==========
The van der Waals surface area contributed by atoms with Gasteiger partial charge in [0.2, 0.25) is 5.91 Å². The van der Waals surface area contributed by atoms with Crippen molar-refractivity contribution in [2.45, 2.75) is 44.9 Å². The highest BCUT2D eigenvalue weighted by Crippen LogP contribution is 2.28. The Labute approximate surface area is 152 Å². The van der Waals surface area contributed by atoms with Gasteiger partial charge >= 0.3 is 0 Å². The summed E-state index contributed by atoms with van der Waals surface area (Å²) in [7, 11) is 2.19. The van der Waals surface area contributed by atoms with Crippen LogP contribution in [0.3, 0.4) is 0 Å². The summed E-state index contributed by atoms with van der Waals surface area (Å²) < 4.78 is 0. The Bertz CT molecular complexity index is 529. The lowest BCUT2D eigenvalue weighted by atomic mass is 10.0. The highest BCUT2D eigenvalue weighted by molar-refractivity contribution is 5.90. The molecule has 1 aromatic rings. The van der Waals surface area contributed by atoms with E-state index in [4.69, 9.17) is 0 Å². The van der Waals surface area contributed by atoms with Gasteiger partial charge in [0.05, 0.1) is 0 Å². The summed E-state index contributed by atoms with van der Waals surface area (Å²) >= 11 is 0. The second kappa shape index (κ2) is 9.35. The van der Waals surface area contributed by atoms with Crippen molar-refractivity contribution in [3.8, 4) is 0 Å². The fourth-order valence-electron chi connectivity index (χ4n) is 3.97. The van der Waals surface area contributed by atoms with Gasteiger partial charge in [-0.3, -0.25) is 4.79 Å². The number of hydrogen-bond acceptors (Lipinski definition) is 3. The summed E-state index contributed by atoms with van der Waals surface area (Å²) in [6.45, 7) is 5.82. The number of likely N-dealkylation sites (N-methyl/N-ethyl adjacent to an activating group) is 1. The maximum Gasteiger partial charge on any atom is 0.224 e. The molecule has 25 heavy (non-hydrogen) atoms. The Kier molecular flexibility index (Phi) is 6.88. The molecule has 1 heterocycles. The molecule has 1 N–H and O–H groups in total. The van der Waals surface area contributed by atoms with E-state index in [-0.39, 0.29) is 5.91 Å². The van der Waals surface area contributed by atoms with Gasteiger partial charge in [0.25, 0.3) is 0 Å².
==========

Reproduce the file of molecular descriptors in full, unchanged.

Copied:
The van der Waals surface area contributed by atoms with Gasteiger partial charge in [0.2, 0.25) is 5.91 Å². The van der Waals surface area contributed by atoms with Crippen molar-refractivity contribution in [2.45, 2.75) is 44.9 Å². The highest BCUT2D eigenvalue weighted by Crippen LogP contribution is 2.28. The Labute approximate surface area is 152 Å². The van der Waals surface area contributed by atoms with Gasteiger partial charge >= 0.3 is 0 Å². The summed E-state index contributed by atoms with van der Waals surface area (Å²) in [7, 11) is 2.19. The van der Waals surface area contributed by atoms with Crippen LogP contribution in [0.3, 0.4) is 0 Å². The summed E-state index contributed by atoms with van der Waals surface area (Å²) < 4.78 is 0. The Bertz CT molecular complexity index is 529. The lowest BCUT2D eigenvalue weighted by atomic mass is 10.0. The highest BCUT2D eigenvalue weighted by molar-refractivity contribution is 5.90. The molecule has 1 aromatic rings. The van der Waals surface area contributed by atoms with E-state index in [4.69, 9.17) is 0 Å². The van der Waals surface area contributed by atoms with Gasteiger partial charge in [0.05, 0.1) is 0 Å². The summed E-state index contributed by atoms with van der Waals surface area (Å²) >= 11 is 0. The second kappa shape index (κ2) is 9.35. The van der Waals surface area contributed by atoms with Crippen molar-refractivity contribution in [3.8, 4) is 0 Å². The fourth-order valence-electron chi connectivity index (χ4n) is 3.97. The van der Waals surface area contributed by atoms with Gasteiger partial charge in [-0.3, -0.25) is 4.79 Å². The number of hydrogen-bond acceptors (Lipinski definition) is 3. The summed E-state index contributed by atoms with van der Waals surface area (Å²) in [6.45, 7) is 5.82. The number of likely N-dealkylation sites (N-methyl/N-ethyl adjacent to an activating group) is 1. The maximum Gasteiger partial charge on any atom is 0.224 e. The molecule has 25 heavy (non-hydrogen) atoms. The Kier molecular flexibility index (Phi) is 6.88. The molecule has 1 heterocycles. The molecule has 1 N–H and O–H groups in total. The van der Waals surface area contributed by atoms with E-state index in [-0.39, 0.29) is 5.91 Å². The van der Waals surface area contributed by atoms with Gasteiger partial charge in [0.25, 0.3) is 0 Å².